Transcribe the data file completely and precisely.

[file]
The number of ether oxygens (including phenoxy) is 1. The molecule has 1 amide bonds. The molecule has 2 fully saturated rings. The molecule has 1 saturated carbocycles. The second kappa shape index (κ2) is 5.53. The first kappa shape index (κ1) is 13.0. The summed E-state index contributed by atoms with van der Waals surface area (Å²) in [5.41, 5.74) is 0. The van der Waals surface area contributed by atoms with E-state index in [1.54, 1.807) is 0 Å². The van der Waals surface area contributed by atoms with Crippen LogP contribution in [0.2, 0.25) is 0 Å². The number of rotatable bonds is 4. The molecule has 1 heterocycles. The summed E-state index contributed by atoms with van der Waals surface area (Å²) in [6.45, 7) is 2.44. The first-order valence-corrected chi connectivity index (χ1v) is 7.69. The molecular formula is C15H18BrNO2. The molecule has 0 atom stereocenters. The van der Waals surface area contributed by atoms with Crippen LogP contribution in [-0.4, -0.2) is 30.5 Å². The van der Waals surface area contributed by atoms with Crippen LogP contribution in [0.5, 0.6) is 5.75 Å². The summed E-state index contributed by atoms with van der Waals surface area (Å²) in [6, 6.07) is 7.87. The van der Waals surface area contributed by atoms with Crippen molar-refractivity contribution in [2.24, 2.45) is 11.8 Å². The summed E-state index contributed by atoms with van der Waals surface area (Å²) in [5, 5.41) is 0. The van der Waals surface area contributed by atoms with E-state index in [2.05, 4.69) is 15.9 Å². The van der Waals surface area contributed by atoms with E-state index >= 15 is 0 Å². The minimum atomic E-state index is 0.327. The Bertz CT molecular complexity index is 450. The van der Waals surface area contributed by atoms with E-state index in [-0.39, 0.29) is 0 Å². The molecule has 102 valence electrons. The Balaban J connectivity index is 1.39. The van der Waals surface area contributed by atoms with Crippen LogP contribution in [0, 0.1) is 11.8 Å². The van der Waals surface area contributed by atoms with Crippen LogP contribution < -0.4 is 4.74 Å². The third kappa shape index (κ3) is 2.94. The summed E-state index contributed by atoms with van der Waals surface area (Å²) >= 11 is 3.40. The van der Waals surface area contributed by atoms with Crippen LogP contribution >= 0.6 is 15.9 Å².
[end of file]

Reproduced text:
The number of ether oxygens (including phenoxy) is 1. The molecule has 1 amide bonds. The molecule has 2 fully saturated rings. The molecule has 1 saturated carbocycles. The second kappa shape index (κ2) is 5.53. The first kappa shape index (κ1) is 13.0. The summed E-state index contributed by atoms with van der Waals surface area (Å²) in [5.41, 5.74) is 0. The van der Waals surface area contributed by atoms with E-state index in [1.54, 1.807) is 0 Å². The van der Waals surface area contributed by atoms with Crippen LogP contribution in [0.2, 0.25) is 0 Å². The number of rotatable bonds is 4. The molecule has 1 heterocycles. The summed E-state index contributed by atoms with van der Waals surface area (Å²) in [6.45, 7) is 2.44. The first-order valence-corrected chi connectivity index (χ1v) is 7.69. The molecular formula is C15H18BrNO2. The molecule has 0 atom stereocenters. The van der Waals surface area contributed by atoms with Crippen LogP contribution in [-0.4, -0.2) is 30.5 Å². The van der Waals surface area contributed by atoms with Crippen LogP contribution in [0.5, 0.6) is 5.75 Å². The summed E-state index contributed by atoms with van der Waals surface area (Å²) in [6, 6.07) is 7.87. The van der Waals surface area contributed by atoms with Crippen molar-refractivity contribution in [2.24, 2.45) is 11.8 Å². The summed E-state index contributed by atoms with van der Waals surface area (Å²) in [5, 5.41) is 0. The van der Waals surface area contributed by atoms with E-state index in [2.05, 4.69) is 15.9 Å². The van der Waals surface area contributed by atoms with E-state index >= 15 is 0 Å². The minimum atomic E-state index is 0.327. The Bertz CT molecular complexity index is 450. The van der Waals surface area contributed by atoms with E-state index in [-0.39, 0.29) is 0 Å². The molecule has 102 valence electrons. The Balaban J connectivity index is 1.39. The van der Waals surface area contributed by atoms with Crippen LogP contribution in [0, 0.1) is 11.8 Å². The van der Waals surface area contributed by atoms with Crippen LogP contribution < -0.4 is 4.74 Å². The third kappa shape index (κ3) is 2.94. The summed E-state index contributed by atoms with van der Waals surface area (Å²) >= 11 is 3.40. The van der Waals surface area contributed by atoms with Crippen LogP contribution >= 0.6 is 15.9 Å².